I’m tired.  I’m discouraged.  I need sleep.  I need to get away…..but I need to go give him his shower, fix dinner, get things ready for his family who are coming to our house for an after-Christmas gathering tomorrow, and meet him many requests for assistance till I fall into bed around 2:00 a.m. tonight. Oh well, life goes on…
PS:  Don’t worry about me. I’m just using you to regenerate myself. Thanks for allowing me to share my feelings with you.  I can’t do that with Lynn; it would hurt him too much.  I’ll be fine.  I’ll see my grandson tomorrow for a few minutes and the world will be smiles and coos again.
Thanks for listening.

Quiet Time

One of the rarest privileges I have as a caregiver is quiet time.  When I’m awake, I am always listening for his,”Hey, Sweetie,” call that says I’m needed.  During my work day if I’m not taking care of his needs in some way, I’m working.  From the moment I get up…no actually, twenty-four hours a day, I am being called on to either meet his needs, work, or care for our home and personal needs.  Twenty-four hours a day EXCEPT for the time between 10:00 p.m. and when I wake him for dinner around 1:00 a.m. (though tonight I’m letting him sleep longer so I can write this.)
Those three hours are my escape time.  For those three hours, I know (most likely) I can do whatever I want without being interrupted.  During that time I usually finish whatever work is still waiting for my attention, I cook dinner, prepare his meal for the next day, make smoothies for the next day, clean the kitchen, take a shower, eat my own dinner while I listen to a book (my primary form of entertainment) and occasionally throw in a few other chores.  He used to get annoyed at me for letting him sleep so long but he’s finally realized this is MY TIME.  I don’t otherwise have any period of the day where the time is my time and mine alone. 
My time alone is very precious to me.  I don’t want to share it by making phone calls (not that too many people are up socializing that time of night anyway).  I like the opportunity to finish what I’m working on.  I like being able to finish a complete thought without being interrupted.  It’s time I have control of and I can use as I see fit.  Granted I am usually working, not relaxing, but just having control of the time is so much better than the frustration of constant interruption.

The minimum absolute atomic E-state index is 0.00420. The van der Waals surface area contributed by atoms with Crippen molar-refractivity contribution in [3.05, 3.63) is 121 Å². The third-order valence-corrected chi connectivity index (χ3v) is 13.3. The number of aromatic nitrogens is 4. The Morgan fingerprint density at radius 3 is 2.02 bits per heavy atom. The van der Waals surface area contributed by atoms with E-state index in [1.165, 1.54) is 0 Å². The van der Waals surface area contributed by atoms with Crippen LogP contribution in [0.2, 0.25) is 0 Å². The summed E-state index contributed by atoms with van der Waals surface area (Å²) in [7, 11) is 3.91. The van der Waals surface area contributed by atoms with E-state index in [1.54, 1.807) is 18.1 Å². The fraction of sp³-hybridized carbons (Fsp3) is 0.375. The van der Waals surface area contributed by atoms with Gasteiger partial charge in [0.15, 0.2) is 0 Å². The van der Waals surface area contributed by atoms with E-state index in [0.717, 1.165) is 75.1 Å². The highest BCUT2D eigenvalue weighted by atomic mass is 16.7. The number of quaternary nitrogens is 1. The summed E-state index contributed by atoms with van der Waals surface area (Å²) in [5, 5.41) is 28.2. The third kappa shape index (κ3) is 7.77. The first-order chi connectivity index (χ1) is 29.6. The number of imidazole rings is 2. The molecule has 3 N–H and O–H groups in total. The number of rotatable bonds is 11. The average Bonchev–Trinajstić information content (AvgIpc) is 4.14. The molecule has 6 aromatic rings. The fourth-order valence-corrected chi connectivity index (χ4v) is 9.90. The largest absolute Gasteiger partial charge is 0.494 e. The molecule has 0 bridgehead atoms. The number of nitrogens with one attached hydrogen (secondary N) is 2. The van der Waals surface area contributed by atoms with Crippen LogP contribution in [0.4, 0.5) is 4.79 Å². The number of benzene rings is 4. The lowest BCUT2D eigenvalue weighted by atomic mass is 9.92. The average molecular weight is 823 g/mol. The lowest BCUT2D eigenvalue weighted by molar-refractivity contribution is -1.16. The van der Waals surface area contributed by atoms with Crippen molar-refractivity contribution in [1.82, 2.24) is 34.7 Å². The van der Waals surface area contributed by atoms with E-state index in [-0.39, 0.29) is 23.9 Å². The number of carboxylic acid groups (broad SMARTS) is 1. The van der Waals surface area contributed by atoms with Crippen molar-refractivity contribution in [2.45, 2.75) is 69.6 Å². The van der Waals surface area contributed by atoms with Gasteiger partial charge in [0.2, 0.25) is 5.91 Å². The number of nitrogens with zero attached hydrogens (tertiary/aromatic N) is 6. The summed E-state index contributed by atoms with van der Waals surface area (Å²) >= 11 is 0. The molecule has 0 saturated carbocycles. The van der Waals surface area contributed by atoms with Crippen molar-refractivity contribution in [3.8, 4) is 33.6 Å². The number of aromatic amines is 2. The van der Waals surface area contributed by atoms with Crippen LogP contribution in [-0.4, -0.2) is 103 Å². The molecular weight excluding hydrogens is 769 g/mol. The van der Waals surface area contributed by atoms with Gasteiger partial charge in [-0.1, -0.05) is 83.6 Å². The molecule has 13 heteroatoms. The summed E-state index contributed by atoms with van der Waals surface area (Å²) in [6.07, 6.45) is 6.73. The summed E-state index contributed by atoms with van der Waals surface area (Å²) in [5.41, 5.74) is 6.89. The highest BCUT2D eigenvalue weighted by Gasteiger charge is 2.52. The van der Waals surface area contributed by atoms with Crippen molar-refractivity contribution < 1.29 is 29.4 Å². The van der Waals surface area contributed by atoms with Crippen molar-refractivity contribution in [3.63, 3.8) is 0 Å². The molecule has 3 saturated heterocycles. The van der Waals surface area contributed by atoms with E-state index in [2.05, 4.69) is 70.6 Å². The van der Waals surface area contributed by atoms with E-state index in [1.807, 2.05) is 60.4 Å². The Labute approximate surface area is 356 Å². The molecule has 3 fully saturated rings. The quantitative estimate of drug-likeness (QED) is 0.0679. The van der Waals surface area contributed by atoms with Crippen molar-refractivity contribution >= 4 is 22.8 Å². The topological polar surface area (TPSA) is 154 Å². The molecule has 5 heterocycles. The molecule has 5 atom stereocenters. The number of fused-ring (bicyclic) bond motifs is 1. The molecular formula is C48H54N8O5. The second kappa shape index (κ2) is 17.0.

I realize parents maybe thinking that it’s the same for them but it’s not.  With a child, they sleep better and longer hours (I’m up every two – three hours all night every night) and children often go to a friend’s house to play or be handed off to the other parent (if one is in the house).  Not so for me.  Even when others are here, I’m still the primary caregiver and still working around his schedule and needs so it’s not my time.  Therefore, when he talks about making me promise to get him up after two hours, I just can’t bring myself to do it.  I think he’s finally gotten the message that these three hours are my sanity time.  If I didn’t have them, I might actually be bald from pulling my hair out or have had a break with reality.
He’s been asleep now since 10 p.m. so I really do need to go get him up for dinner plus I will get up too late in the morning to have a full day if I don’t get this last job of the day done… so I have to bring this to a close…but I love this time so much that it’s really difficult to bring it to a close.
Oh, well,….

Working from Home

Someone asked me recently about working from home.  They, like me, had someone they wanted to care for but needed a full-time income.  Knowing that I worked from home, they asked me what type of jobs would allow that option. 
I’ve done a lot of research into telework or telecommuting.  Having worked full-time from home for the past year, I want to say it’s not as easy as it would seem.  If you are thinking about working from home, consider the following.